U.S. stock futures continued to feel the pressure on Monday as bond yields soared to new highs.
Futures on the Dow Jones Industrial Average
fell 124 points, or 0.4% to 34489.
Futures on the S&P 500
dropped 28.5 points, or 0.6%, to 4455.
Futures on the Nasdaq 100
decreased 147.25 points, or 1% to 14180.
On Friday, the Dow Jones Industrial Average
rose 138 points, or 0.4%, to 34721, the S&P 500
declined 12 points, or 0.27%, to 4488, and the Nasdaq Composite
dropped 186 points, or 1.34%, to 13711. The tech-heavy Nasdaq Composite slumped 3.9% last week, its worst performance since late January.
What’s driving markets
The yield on the 10-year Treasury
rose to the highest level since 2019, at 2.75%. Yields move in the opposite direction to prices.
The rise in bond yields makes the valuation of stocks — in particular longer-duration growth stocks — less appealing.
Ahead of bank earnings and inflation data later in the week, traders were left focusing on the health of the market.
Michael Darda, chief economist and market strategist at MKM Partners, says the S&P 500 is overvalued even with the recent pullback. He said that for the equity risk premium — the earnings yield minus the bond yield — to move back to its five-year average, one of four things would have to happen: bond yields to fall by around 100 basis points, earnings to rise about 20%, the stock market to fall about 17% or some combination of the three.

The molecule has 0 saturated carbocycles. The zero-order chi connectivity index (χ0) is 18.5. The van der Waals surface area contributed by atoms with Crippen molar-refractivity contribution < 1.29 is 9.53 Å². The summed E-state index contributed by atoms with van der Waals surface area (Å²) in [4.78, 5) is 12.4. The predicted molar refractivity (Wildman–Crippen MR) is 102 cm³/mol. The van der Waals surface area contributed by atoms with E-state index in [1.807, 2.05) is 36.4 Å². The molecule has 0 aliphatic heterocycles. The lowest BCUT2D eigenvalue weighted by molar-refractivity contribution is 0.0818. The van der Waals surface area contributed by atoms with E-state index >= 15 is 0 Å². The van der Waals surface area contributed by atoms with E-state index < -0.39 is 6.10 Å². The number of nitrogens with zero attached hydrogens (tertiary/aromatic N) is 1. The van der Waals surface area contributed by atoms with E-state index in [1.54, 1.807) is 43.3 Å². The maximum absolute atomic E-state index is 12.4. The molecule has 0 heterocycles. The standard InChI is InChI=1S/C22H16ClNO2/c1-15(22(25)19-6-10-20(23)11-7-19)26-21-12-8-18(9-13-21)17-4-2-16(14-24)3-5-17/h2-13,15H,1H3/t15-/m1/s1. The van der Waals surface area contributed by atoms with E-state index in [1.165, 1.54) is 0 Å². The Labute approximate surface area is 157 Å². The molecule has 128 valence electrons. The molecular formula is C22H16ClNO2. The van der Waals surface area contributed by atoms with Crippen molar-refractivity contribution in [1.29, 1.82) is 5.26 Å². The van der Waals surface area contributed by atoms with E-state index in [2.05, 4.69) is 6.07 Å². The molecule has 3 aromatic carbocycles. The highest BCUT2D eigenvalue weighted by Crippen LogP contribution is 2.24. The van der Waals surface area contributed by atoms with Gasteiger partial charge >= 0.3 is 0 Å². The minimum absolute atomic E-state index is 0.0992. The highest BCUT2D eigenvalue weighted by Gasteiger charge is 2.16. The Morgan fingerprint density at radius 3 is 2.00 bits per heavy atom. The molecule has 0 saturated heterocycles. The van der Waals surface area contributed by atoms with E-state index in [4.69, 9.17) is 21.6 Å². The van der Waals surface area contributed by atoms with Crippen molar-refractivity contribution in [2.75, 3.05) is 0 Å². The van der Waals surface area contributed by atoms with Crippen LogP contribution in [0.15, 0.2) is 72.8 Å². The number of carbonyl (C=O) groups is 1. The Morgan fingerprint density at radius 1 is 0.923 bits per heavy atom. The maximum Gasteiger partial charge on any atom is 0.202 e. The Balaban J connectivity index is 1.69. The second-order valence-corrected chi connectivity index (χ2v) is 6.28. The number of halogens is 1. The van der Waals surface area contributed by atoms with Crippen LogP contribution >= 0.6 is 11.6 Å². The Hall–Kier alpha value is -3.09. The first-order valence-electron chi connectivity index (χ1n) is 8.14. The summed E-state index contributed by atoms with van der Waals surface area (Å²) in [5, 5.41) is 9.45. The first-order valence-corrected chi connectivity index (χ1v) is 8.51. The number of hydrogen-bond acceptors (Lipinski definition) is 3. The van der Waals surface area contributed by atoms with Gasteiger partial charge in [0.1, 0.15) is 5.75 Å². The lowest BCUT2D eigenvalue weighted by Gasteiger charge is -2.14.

“Our valuation work shows that financials remain the most attractive cyclical sector while healthcare is the most attractive defensive sector. High valuation tech across the capitalization structure remains an ‘avoid’ or a short, in our view,” said Darda.
The impact of China’s lockdowns was shown as the electric vehicle maker Nio
said it would have to suspend production. And Elon Musk was in the headlines as the mercurial Tesla
chief executive now will not be joining the board of Twitter